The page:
Enjoy the Beaches
There are numerous beaches to enjoy when you visit Indiana Dunes National Park. Check out one or more of the following beaches during the day or stick around for beautiful sunsets.
- Portage Lakefront and Riverwalk Beach – large picnic pavilion here, fishing pier, and boardwalk trail
- West Beach – this beach has showers and lifeguards at certain times of the year, several covered picnic shelters, and is where you can hike the Dune Succession Trail
- Porter Beach
- Kemil Beach
- Dunbar Beach
- Lake View Beach – has an area with covered picnic tables
- Central Avenue Beach
- Mount Baldy Beach – can see the Mount Baldy Dune here from the parking lot and as you hike to the beach. The Mount Baldy Summit Trail itself is closed unless participating in a ranger led hike
As mentioned above we checked out the beach at the Portage Lakefront and Riverwalk, and on another day we went to West Beach, which we’ll talk about more down below as we describe some dune hiking. We also went to Lake View Beach and had a picnic at one of the numerous covered picnic tables. From there you can easily head down to the water. We found this beach to be less windy and in general calmer than our experience at West Beach, but that’s probably dependent on the day. It’s also rockier comparatively. Finally we checked out the Mount Baldy Beach as well which we discuss more later. Take your pick of the beaches here. They’re all pretty great.
Make sure you also look for the Chicago skyline in the distance as you visit the beaches. You can actually see the Chicago skyline quite clearly on a nice day even though it’s 35 miles away. It is a striking sight to see over the water!
Hike the Dunes
There are numerous hiking trails in the park where you can enjoy walking through the dunes, woodlands, wetlands, savannas, marshes, beaches, and more. There’s a pretty large variety. Personally we were most interested in the dunes themselves and beach views, so we headed over to West Beach right along the lakeshore.
There are a few trail options at West Beach as you can do each of the 3 available loops individually (Dune Succession Trail, West Beach Trail, or Long Lake Loop Trail), or hike the 3-Loop Trail that completes all of the loops as the name implies, for a total of 3.4 miles.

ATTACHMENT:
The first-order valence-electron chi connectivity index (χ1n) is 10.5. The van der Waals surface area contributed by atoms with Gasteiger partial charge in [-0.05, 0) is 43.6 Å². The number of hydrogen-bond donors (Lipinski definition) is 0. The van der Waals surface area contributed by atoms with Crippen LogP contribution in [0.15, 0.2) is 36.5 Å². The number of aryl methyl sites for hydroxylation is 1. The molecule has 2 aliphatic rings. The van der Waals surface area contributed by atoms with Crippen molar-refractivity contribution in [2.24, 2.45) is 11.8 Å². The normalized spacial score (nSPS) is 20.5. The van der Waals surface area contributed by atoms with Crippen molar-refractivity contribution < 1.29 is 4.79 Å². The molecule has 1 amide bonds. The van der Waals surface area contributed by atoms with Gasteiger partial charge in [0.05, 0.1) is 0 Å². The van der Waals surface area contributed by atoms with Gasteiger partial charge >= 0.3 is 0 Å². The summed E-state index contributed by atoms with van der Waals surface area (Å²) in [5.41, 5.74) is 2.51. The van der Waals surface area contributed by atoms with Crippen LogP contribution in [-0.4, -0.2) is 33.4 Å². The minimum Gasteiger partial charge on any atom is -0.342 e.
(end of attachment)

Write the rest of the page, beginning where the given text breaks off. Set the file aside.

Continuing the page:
Dune Succession Trail
We highly recommend doing loop 1, the Dune Succession Trail. It is only 0.9 miles, but it is strenuous as you have 270 stairs to climb. At the top you’ll have great views of the dunes, Lake Michigan, and the Chicago skyline. You’ll follow the boardwalk and trail down and out to the beach before completing the loop back to the parking lot. Lounging at the beach for a while after completing the previous part of the trail is a nice reward!
Century of Progress Homes
Near Kemil Beach and Dunbar Beach are a row of five historical homes called the Century of Progress Homes. They were part of the 1933 Chicago World’s Fair and were then transported here, four of them by barge. All these houses are very unique. They all blended different materials, different modern styles, and still look fairly modern today because they were so ahead of their time back then.
The Florida Tropical
The pink one is called the Florida Tropical. This one in particular focused on blending indoor / outdoor spaces in its construction.
The House of Tomorrow
Another house is named the House of Tomorrow. It looks fairly swanky on the picture set up in front of the home. The picture is a stark contrast to what it actually looks like right now, but restoration plans are in progress. The sign mentions that next to the garage there was an airplane hangar and though it’s hard to pick out where that is or was, that’s still pretty cool.
The Rostone House
The Rostone house was originally made of an experimental artificial stone material that didn’t hold up very well, so the home is now repaired using mostly concrete.
The Armco-Ferro House
The Armco-Ferro house was constructed with the premise that it could be a mass produced house and used enameled steel panels.
The Cypress House
While the other homes are in modern construction style, one is a rustic log cabin inside and out. It’s made out of cypress but with modern amenities. What is also different about the Cypress house is that while the others were brought here on a barge this one was disassembled and brought on a truck.
You’ll also notice some signs that say these are private residences. They did this deal where people could restore these properties in exchange for long-term leases. We found that really fascinating as well that people helped restore these, bring them back to what they look like today, and still live there.
You can actually take a tour of these houses once a year. They have a tour at the end of September. Tickets go on sale in August and they sell out within an hour. If you want to see inside these homes get those tickets if you can!